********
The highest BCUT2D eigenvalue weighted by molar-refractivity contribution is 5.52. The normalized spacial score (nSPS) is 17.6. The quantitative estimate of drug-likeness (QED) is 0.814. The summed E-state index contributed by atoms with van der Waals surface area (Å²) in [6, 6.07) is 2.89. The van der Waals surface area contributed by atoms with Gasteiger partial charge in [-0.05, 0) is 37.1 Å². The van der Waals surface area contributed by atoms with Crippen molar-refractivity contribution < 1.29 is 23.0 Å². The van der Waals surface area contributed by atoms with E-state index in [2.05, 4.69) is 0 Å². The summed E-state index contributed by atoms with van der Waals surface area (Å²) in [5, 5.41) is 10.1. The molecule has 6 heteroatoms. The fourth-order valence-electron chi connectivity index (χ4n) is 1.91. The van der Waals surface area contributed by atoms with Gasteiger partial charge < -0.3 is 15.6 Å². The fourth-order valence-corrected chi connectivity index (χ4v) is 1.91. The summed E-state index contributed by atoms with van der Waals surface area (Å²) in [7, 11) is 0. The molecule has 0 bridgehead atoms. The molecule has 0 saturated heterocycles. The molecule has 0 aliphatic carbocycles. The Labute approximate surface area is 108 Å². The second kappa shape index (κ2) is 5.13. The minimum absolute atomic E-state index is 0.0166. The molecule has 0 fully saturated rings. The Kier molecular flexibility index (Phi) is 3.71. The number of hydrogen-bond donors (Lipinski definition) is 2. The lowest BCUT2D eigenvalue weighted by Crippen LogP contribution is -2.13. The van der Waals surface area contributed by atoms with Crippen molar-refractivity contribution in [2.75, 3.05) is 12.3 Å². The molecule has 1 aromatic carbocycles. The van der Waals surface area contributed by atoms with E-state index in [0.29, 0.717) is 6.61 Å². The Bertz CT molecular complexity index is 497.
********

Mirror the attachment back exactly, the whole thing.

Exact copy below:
The highest BCUT2D eigenvalue weighted by molar-refractivity contribution is 5.52. The normalized spacial score (nSPS) is 17.6. The quantitative estimate of drug-likeness (QED) is 0.814. The summed E-state index contributed by atoms with van der Waals surface area (Å²) in [6, 6.07) is 2.89. The van der Waals surface area contributed by atoms with Gasteiger partial charge in [-0.05, 0) is 37.1 Å². The van der Waals surface area contributed by atoms with Crippen molar-refractivity contribution < 1.29 is 23.0 Å². The van der Waals surface area contributed by atoms with E-state index in [2.05, 4.69) is 0 Å². The summed E-state index contributed by atoms with van der Waals surface area (Å²) in [5, 5.41) is 10.1. The molecule has 6 heteroatoms. The fourth-order valence-electron chi connectivity index (χ4n) is 1.91. The van der Waals surface area contributed by atoms with Gasteiger partial charge < -0.3 is 15.6 Å². The fourth-order valence-corrected chi connectivity index (χ4v) is 1.91. The summed E-state index contributed by atoms with van der Waals surface area (Å²) in [7, 11) is 0. The molecule has 0 bridgehead atoms. The molecule has 0 saturated heterocycles. The molecule has 0 aliphatic carbocycles. The Labute approximate surface area is 108 Å². The second kappa shape index (κ2) is 5.13. The minimum absolute atomic E-state index is 0.0166. The molecule has 0 fully saturated rings. The Kier molecular flexibility index (Phi) is 3.71. The number of hydrogen-bond donors (Lipinski definition) is 2. The lowest BCUT2D eigenvalue weighted by Crippen LogP contribution is -2.13. The van der Waals surface area contributed by atoms with Crippen molar-refractivity contribution in [2.75, 3.05) is 12.3 Å². The molecule has 1 aromatic carbocycles. The van der Waals surface area contributed by atoms with E-state index in [0.29, 0.717) is 6.61 Å². The Bertz CT molecular complexity index is 497.